Thanks to the generous support of Muse Magazine and its determination to improve arts and cultural coverage in Hong Kong, a prominent critic and journalist with international experience will become the JMSC’s first Critic-in-Residence.
Christian Caryl, a contributing editor at Foreign Policy and Newsweek and a regular contributor to The New York Review of Books, will arrive in Hong Kong in mid-January to take up his four-month residency and teach a graduate course on writing criticism about the arts.
Caryl, who for five years also was based in Tokyo as chief of the Northeast Asia bureau of Newsweek, was appointed Muse Magazine Critic-in-Residence after a lengthy search that attracted several dozen candidates from around the world.
His course, Critical Writing about the Arts, will be held on Thursday evenings. The first session is scheduled for January 21 in the Digital Media Lab. Caryl said he aims to help JMSC students “enlarge their journalistic toolboxes.”
“Writing criticism offers an excellent opportunity to sharpen one’s powers of description and analysis – we’ll be practising both,” he added in an e-mail. “The things that critics write about are often slippery; but if the critic ends up writing about them that way, his or her work has failed.”
As part of his residency, Caryl also will build bridges to the Hong Kong arts and culture community. His residency and teaching became possible thanks to Muse, which provides high-quality coverage of local arts and culture, and its publisher, Frank Proctor.
“Quality arts criticism is a crucial building block in a strong cultural environment, so it is essential for Hong Kong as it develops into a world cultural centre,” Proctor said.
“I hope the Critic-in-Residence Program will inspire more journalists to write critically about arts and culture, and to include arts criticism as a skill they want to develop,” he added.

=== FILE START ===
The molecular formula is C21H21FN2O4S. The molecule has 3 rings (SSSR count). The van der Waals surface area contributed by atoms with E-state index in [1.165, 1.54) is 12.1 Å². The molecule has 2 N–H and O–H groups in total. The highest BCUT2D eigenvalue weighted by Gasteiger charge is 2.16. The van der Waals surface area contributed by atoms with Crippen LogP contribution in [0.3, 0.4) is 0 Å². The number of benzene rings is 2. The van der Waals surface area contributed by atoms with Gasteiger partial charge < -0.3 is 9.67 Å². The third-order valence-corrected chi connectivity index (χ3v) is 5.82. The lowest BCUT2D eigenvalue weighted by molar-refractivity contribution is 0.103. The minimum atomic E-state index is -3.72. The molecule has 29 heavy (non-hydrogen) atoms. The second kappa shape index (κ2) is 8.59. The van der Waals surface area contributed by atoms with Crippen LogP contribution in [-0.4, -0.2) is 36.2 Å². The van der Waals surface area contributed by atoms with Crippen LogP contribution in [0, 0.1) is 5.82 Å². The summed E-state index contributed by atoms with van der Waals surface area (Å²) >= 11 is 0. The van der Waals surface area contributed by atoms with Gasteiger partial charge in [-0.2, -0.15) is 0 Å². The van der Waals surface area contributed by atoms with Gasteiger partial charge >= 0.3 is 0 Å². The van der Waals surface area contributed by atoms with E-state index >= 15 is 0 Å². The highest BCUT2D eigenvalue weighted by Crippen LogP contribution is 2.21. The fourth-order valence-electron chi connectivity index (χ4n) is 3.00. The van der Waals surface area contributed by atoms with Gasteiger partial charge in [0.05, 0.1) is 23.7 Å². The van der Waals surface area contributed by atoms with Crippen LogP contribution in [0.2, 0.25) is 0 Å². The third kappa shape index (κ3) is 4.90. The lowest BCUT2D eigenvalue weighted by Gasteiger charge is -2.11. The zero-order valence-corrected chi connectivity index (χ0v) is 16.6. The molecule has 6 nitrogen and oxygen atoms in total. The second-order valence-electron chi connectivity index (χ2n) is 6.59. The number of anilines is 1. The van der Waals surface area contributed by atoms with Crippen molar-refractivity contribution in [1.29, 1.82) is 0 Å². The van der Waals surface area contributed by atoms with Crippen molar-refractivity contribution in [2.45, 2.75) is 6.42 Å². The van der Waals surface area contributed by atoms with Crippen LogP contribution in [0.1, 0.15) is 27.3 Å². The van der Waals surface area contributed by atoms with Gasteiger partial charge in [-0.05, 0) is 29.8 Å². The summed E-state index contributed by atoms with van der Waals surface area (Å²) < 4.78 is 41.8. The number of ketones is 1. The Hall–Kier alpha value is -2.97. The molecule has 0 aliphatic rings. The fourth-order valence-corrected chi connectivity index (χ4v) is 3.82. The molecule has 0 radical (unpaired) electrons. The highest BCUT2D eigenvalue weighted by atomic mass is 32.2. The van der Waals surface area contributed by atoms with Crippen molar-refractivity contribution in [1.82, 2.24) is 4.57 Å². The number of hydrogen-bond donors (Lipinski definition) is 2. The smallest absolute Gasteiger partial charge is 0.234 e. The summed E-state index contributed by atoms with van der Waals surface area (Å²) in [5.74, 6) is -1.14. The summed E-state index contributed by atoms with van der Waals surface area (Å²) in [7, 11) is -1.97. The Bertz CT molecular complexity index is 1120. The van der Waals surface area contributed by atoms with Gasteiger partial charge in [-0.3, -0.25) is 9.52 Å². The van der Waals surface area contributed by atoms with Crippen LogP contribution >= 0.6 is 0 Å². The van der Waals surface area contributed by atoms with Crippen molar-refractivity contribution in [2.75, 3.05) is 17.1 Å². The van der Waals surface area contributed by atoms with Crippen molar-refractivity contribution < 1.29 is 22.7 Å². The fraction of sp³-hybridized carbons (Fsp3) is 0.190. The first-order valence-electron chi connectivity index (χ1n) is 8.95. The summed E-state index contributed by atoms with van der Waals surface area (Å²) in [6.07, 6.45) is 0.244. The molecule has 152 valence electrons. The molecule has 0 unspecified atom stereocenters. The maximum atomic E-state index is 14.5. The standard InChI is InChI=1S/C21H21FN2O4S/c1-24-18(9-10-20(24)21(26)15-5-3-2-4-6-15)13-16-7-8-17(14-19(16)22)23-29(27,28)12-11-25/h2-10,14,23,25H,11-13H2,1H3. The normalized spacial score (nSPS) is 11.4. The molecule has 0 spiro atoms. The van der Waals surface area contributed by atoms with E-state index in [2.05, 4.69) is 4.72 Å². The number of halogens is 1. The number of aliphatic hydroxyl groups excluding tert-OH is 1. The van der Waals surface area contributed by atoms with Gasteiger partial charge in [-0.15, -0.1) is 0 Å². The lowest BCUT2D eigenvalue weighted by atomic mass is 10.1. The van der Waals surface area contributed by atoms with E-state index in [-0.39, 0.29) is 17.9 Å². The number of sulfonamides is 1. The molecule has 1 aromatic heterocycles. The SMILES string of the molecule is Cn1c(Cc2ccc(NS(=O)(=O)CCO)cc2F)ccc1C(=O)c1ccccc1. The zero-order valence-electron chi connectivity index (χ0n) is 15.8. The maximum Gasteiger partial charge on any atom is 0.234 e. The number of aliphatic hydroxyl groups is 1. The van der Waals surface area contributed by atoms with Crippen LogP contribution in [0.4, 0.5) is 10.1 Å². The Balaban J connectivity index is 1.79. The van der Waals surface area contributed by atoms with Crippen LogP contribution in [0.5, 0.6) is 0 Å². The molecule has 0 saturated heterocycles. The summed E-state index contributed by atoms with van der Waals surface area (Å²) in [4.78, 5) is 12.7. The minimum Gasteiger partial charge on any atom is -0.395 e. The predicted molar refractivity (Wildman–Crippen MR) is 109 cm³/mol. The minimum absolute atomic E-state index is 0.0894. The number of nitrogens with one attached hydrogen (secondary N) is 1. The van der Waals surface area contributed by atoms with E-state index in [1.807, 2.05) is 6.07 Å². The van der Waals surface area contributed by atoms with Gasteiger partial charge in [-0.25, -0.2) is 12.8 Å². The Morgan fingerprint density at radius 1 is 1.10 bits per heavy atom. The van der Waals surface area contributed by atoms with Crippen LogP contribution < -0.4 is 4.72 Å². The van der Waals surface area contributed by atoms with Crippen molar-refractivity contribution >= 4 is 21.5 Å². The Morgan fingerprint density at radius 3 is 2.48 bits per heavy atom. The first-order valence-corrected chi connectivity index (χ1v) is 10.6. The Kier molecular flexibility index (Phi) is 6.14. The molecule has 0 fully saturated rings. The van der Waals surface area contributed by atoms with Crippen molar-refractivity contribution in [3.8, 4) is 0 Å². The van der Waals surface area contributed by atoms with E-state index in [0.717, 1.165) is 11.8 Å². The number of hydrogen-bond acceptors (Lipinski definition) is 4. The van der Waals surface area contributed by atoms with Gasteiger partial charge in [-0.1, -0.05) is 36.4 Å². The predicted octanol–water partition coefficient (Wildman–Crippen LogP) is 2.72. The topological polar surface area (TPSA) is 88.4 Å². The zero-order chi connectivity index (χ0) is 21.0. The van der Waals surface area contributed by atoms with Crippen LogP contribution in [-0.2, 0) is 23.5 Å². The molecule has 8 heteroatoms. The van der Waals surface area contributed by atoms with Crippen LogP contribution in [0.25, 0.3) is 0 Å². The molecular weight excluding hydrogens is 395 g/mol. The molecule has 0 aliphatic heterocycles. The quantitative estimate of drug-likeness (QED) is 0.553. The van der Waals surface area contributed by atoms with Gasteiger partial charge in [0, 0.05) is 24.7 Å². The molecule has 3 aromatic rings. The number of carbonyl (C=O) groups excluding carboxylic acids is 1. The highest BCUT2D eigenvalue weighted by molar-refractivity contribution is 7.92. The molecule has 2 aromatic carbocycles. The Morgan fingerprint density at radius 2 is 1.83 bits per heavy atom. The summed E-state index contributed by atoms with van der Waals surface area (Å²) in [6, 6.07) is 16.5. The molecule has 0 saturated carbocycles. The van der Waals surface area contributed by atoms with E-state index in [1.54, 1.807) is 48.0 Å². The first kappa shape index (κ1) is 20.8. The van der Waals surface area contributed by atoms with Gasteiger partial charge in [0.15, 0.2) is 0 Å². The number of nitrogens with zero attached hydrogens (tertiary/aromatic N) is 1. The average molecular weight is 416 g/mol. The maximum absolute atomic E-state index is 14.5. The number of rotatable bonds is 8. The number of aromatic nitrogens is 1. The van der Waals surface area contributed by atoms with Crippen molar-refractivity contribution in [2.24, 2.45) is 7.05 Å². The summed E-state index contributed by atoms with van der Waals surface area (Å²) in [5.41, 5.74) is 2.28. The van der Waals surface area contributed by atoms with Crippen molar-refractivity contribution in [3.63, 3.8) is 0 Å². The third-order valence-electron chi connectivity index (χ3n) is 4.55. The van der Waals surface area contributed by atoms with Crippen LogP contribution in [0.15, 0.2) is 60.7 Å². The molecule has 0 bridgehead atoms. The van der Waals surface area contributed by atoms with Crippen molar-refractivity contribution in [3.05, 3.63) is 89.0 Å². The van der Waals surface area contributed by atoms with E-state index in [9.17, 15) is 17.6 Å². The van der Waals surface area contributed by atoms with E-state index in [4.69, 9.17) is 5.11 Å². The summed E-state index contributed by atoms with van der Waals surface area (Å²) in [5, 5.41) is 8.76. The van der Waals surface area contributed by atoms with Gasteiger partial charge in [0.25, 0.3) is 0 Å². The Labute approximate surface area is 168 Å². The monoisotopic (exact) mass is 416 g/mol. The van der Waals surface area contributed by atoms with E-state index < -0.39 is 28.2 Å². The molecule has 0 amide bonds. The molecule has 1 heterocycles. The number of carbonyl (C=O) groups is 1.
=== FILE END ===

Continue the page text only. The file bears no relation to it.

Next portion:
Caryl was selected by a committee comprised of Proctor; Perry Lam, editorial director of Muse; Mark Clifford, executive director of the Asia Business Council and a former editor of the South China Morning Post; and Professor Ying Chan, JMSC director.
Caryl spent 13 years as a freelance journalist in Germany before becoming Moscow bureau chief for U.S. News & World Report and then Newsweek. After the World Trade Center attacks in New York City in September of 2001, he reported in Iraq and Afghanistan as part of Newsweek’s coverage of the war on terror.
“I’m lucky enough to have had a career as a full-service journalist – meaning that, in addition to writing about film and art, I’ve also spent plenty of time in the field, reporting about everything from war to finance to the workings of government,” Caryl said.
“That gives me a particular appreciation for what distinguishes good critical writing from other forms of journalism.”
Caryl said he hopes students who take his course learn “to appreciate criticism as a rigorous discipline that’s informed by expertise, reporting, and informed judgment.
“Good criticism is sharp, smart, entertaining, and often provocative; the worst criticism leaves its readers saying, ‘well, so what?’”
Caryl said that if students understand, by the end of the semester, what makes fine criticism distinctive – “and why we need more of it, these days more than ever – the course can be considered to have accomplished its goals.”